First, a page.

There are a number of reasons that the lights in your home could be flickering or dimming. Some of the reasons (for dimming) are common and not of major concern. However, flickering lights can be a sign of a serious problem in your home's wiring and a real threat to the safety of your family. This blog is for informational purposes only. If for any reason you believe you have an electrical issue, contact a licensed electrician immediately.
Although we cannot cover every cause of flickering and dimming lights in this blog. I will try to cover the most common causes / solutions and the difference between a typical "brown down" (dimming) and flickering.
A browning down (dimming) of lights is caused by a reduction in voltage, usually due to a large load being introduced into to the electrical system. For instance, when your furnace kicks on (a motor load), the lights dim briefly. Or when you plug in the iron in your bedroom (a resistant heat load) the bedroom lights dim or "brown down". In an older home this is fairly common, because the original electrical system was not designed to carry the appliances we consider common today. If you have a home built in 1955, that electrician probably did not account for a microwave in your kitchen, a television and computer in every bedroom, etc. If the electrical system is wired and functioning properly, this type of brown down could be little more than an annoyance, because the breakers or fuses should prevent you from overloading the circuit and damaging the wiring. Usually, to eliminate this problem in an older home we would have to update or add circuits in the home to reduce the load on each circuit and account for high load items.
Dimming lights can be an issue in newer homes as well. Although modern appliances have been accounted for in newer homes and codes have changed to require adequate circuits for these higher loads; the wiring of rooms and the number of rooms put on each circuit is still pretty much at the discretion of the electrician wiring the home. In a very competitive new home market, some electricians may try to minimize the number of circuits they install to save costs. This can lead to a similar problem as in an older home, with the use of high load (mobile) appliances such as vacuum cleaners. Also, even if the electrician installed an adequate number of circuits in the home for general lighting and power, the placement of these breakers in the panel can affect the circuit. All of the larger load and appliance circuits should be installed at the top of the panel or nearest the main breaker / line side of the service panel. If a high load item is placed near the bottom of the panel, it will pull current through the buss of the panel. As the resistance passes through the buss it will affect the voltage on all of the breakers it passes by.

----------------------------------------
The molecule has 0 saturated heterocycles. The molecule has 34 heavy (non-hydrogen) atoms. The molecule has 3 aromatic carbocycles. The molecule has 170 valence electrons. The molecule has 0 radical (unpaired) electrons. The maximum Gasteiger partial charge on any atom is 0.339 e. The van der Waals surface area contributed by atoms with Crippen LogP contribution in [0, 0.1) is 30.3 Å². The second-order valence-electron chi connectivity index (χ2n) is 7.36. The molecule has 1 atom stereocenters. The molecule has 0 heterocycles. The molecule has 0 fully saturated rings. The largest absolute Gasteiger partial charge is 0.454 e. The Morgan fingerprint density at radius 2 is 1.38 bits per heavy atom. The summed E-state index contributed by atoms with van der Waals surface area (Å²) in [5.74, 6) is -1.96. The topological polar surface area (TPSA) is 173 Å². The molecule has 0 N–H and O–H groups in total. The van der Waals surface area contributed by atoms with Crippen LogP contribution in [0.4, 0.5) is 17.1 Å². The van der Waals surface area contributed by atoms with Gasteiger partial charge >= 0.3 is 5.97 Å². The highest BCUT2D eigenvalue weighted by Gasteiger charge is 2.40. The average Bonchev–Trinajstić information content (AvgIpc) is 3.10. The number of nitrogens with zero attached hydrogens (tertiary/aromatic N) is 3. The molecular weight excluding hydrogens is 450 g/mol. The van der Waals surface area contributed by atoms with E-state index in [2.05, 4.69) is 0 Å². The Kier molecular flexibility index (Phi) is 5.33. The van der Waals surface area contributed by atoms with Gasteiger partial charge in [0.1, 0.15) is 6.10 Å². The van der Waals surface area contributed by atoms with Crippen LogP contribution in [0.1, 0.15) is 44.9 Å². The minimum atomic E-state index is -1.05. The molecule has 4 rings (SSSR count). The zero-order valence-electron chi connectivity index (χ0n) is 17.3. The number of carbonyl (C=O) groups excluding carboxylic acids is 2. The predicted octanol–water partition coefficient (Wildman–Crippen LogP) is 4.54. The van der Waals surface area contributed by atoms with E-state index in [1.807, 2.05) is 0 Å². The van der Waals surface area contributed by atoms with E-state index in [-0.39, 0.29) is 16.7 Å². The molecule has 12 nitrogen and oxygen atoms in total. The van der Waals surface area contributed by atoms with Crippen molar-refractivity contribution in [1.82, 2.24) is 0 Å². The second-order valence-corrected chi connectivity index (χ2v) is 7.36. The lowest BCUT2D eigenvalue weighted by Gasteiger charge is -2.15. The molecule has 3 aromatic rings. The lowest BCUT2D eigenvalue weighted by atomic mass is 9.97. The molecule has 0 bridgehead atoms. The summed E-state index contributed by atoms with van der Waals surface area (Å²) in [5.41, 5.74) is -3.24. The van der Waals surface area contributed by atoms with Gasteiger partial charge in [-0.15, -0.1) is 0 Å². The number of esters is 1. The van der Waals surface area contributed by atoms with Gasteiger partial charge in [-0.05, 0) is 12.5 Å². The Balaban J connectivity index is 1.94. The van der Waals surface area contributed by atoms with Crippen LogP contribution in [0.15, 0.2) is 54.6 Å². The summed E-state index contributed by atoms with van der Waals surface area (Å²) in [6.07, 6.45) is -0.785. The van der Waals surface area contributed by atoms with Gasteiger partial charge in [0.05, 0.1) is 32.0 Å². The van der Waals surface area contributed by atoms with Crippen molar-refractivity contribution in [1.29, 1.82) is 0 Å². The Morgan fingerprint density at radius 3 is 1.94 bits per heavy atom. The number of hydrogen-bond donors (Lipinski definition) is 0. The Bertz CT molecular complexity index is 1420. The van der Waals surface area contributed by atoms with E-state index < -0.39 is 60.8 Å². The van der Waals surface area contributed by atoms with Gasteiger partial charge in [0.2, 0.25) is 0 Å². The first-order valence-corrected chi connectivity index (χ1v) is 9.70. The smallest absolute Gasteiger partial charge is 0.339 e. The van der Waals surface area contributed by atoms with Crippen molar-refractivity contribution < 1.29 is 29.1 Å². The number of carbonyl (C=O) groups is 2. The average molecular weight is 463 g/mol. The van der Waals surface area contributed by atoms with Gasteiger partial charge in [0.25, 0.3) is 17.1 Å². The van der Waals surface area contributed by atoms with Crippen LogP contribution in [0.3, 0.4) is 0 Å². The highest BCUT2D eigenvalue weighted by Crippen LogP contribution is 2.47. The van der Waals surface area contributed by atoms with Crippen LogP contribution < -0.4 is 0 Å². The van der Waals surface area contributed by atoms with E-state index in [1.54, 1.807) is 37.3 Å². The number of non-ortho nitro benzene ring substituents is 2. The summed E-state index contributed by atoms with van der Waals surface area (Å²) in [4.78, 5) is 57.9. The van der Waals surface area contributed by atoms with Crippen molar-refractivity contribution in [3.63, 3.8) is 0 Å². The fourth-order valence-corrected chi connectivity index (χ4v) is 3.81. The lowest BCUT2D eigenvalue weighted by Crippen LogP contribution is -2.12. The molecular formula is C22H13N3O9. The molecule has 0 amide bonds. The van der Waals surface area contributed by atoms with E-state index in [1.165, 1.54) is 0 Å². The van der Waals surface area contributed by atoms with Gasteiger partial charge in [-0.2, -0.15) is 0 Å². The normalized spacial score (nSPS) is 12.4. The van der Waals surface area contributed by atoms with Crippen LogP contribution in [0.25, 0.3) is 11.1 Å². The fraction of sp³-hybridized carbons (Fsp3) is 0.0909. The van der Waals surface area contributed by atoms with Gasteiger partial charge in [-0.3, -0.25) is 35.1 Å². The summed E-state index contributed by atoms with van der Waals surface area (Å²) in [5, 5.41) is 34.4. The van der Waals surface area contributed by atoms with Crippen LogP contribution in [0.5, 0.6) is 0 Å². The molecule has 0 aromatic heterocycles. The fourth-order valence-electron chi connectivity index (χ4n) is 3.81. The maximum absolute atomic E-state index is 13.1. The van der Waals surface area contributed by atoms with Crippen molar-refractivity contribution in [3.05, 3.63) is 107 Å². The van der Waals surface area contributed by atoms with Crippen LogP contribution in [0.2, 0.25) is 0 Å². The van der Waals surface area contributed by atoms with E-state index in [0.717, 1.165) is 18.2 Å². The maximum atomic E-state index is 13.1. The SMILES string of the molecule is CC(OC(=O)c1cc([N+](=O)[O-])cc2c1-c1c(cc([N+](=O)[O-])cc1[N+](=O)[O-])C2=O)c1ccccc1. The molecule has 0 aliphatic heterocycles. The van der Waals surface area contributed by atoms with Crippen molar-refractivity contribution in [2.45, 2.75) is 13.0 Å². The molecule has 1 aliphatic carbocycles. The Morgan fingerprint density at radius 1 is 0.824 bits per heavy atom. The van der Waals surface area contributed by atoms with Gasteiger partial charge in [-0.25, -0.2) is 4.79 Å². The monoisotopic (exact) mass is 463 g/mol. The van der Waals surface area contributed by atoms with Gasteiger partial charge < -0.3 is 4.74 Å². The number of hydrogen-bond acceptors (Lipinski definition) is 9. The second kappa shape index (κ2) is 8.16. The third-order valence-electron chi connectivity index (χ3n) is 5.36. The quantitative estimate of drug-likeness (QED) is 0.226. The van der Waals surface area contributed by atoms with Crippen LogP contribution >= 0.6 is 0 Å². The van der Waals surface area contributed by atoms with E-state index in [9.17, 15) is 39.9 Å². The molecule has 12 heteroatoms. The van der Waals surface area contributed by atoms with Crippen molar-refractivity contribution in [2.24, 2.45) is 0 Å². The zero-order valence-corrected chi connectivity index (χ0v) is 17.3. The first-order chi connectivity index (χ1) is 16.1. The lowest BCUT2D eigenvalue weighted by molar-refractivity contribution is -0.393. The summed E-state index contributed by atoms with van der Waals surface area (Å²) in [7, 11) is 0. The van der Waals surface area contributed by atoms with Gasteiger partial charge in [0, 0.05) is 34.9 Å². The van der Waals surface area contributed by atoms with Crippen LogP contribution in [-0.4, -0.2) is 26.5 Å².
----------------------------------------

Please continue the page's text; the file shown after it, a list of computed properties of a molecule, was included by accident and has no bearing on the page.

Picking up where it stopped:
If you have an issue with dimming lights we can schedule an evaluation and recommend solutions to the problem.
Flickering lights, meaning, actually coming on and off, on their own, a strobe affect or flashing, are almost always indicative of a loose connection and a potential life threatening situation. The connection could be loose anywhere along the circuit. If it is one or two rooms it is most likely in the switch, a nearby receptacle, a junction box or in the panel (breaker). If it is affecting multiple rooms it could be an issue with the main service coming to the home, the meter housing, or the main line or main breaker feeding the panel. If you have flickering lights you should contact a licensed electrician immediately and have the problem evaluated.